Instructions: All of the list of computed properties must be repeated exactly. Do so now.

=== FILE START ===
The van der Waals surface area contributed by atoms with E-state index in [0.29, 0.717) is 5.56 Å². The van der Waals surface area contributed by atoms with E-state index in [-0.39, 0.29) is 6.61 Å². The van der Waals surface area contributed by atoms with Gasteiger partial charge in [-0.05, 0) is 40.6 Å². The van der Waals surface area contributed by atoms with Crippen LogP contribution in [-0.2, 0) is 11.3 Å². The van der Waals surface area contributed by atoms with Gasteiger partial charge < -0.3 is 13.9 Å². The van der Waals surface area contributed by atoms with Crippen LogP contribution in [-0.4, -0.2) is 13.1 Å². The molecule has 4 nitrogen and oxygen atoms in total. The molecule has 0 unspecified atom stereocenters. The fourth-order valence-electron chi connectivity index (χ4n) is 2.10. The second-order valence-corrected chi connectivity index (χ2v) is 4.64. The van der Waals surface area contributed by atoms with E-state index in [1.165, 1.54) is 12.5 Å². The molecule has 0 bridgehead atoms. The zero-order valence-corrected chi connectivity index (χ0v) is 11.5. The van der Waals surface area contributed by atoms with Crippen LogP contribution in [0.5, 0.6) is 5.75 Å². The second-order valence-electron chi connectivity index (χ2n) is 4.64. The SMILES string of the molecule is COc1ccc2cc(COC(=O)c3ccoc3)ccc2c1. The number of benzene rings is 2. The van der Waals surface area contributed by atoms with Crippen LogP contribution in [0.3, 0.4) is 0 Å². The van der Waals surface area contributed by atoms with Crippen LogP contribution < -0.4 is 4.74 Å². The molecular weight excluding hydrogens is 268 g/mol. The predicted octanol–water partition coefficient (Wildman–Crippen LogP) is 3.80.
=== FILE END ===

The van der Waals surface area contributed by atoms with E-state index in [0.29, 0.717) is 5.56 Å². The van der Waals surface area contributed by atoms with E-state index in [-0.39, 0.29) is 6.61 Å². The van der Waals surface area contributed by atoms with Gasteiger partial charge in [-0.05, 0) is 40.6 Å². The van der Waals surface area contributed by atoms with Crippen LogP contribution in [-0.2, 0) is 11.3 Å². The van der Waals surface area contributed by atoms with Gasteiger partial charge < -0.3 is 13.9 Å². The van der Waals surface area contributed by atoms with Crippen LogP contribution in [-0.4, -0.2) is 13.1 Å². The molecule has 4 nitrogen and oxygen atoms in total. The molecule has 0 unspecified atom stereocenters. The fourth-order valence-electron chi connectivity index (χ4n) is 2.10. The second-order valence-corrected chi connectivity index (χ2v) is 4.64. The van der Waals surface area contributed by atoms with E-state index in [1.165, 1.54) is 12.5 Å². The molecule has 0 bridgehead atoms. The zero-order valence-corrected chi connectivity index (χ0v) is 11.5. The van der Waals surface area contributed by atoms with Crippen LogP contribution in [0.5, 0.6) is 5.75 Å². The second-order valence-electron chi connectivity index (χ2n) is 4.64. The SMILES string of the molecule is COc1ccc2cc(COC(=O)c3ccoc3)ccc2c1. The number of benzene rings is 2. The van der Waals surface area contributed by atoms with Crippen LogP contribution in [0.3, 0.4) is 0 Å². The van der Waals surface area contributed by atoms with Crippen LogP contribution < -0.4 is 4.74 Å². The molecular weight excluding hydrogens is 268 g/mol. The predicted octanol–water partition coefficient (Wildman–Crippen LogP) is 3.80.